What this historic event can tell us about movement-building and political leadership.
Posts in: culture & reviews
Neurologist and FSP National Committee member Steven Strauss diagnoses the real problem.
One hundred years ago Russian insurrectionist Leon Trotsky landed in New York with his wife and two sons. A political refugee for over a decade, Trotsky had been forced out of Germany, France, Switzerland and Spain. The Allied powers in World War I already raging in Europe were afraid Trotsky’s tireless opposition to the war… Read more »
One hundred years later, Trotsky’s History of the Russian Revolution is still the most compelling narrative of that world-shaking event.
White trash, redneck, clay eater, cracker. This is only a partial list of all the sneering names developed over hundreds of years to stigmatize poor white people in the United States. In her new book White Trash: The 400-Year History of Class in America, Nancy Isenberg traces the evolution of language, perception and public policy… Read more »
“A time full of hope has been replaced by a time of fear. The era has turned around and headed back in time. The time we live in now is second-hand….”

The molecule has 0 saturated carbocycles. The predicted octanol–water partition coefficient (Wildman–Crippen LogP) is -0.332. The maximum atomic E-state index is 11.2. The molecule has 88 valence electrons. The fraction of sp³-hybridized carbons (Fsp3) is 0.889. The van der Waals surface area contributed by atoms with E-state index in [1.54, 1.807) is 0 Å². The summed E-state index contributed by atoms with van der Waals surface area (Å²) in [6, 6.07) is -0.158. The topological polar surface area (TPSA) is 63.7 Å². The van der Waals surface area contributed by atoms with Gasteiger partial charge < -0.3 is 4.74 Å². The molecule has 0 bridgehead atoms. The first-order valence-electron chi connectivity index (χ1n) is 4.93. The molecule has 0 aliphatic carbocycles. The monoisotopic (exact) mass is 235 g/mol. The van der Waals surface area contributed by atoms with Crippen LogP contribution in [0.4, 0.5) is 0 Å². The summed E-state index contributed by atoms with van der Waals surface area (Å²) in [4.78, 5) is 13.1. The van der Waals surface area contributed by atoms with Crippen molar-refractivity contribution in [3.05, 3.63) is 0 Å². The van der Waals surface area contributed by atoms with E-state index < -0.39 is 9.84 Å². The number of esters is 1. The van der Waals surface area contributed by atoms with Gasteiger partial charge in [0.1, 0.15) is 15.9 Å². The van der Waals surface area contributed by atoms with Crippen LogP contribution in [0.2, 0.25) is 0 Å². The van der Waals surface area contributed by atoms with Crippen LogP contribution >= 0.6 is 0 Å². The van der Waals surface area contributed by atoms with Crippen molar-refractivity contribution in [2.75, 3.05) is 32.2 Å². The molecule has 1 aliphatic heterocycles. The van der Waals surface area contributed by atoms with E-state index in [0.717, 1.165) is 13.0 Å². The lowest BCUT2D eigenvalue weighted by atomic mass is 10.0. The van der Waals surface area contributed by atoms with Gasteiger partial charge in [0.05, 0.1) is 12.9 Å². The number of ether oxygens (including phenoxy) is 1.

In his courageous book Between the World and Me, written as a letter to his 15-year-old son, Ta-Nehisi Coates explains to him the “justifiable” verdict in the killing of Michael Brown, a black teenager who was shot eight times by a white police officer and then left in the streets. This fatal shooting came on… Read more »
Hardly War, by Don Mee Choi / Wave Books, 2016 / Illustrated; 97 pages Don Mee Choi is a South Korean poet, translator and anti-militarist now living in the U.S. Through a startling, kaleidoscopic collection of prose, poems, and photographs in her new book, Hardly War, she makes a powerful case against the U.S. justification… Read more »
There’s a ferocious new wit in town. Her name is Samantha Bee and her late-night cable show, Full Frontal, is passionate, outraged, straight-forward, and honest. Bee spares nobody and nothing in politics or public life: “There’s a lot of shame to go around.” The Canada-born comic appeared for a decade as a correspondent on The… Read more »
Oliver Stone’s Snowden is a gripping dramatization of whistleblower Edward Snowden’s journey through the totalitarian madness of the CIA and National Security Agency (NSA). Commenting on the film, the director and co-writer blew a little whistle of his own. “They say we have freedom of expression; but thought is financed, and thought is controlled, and… Read more »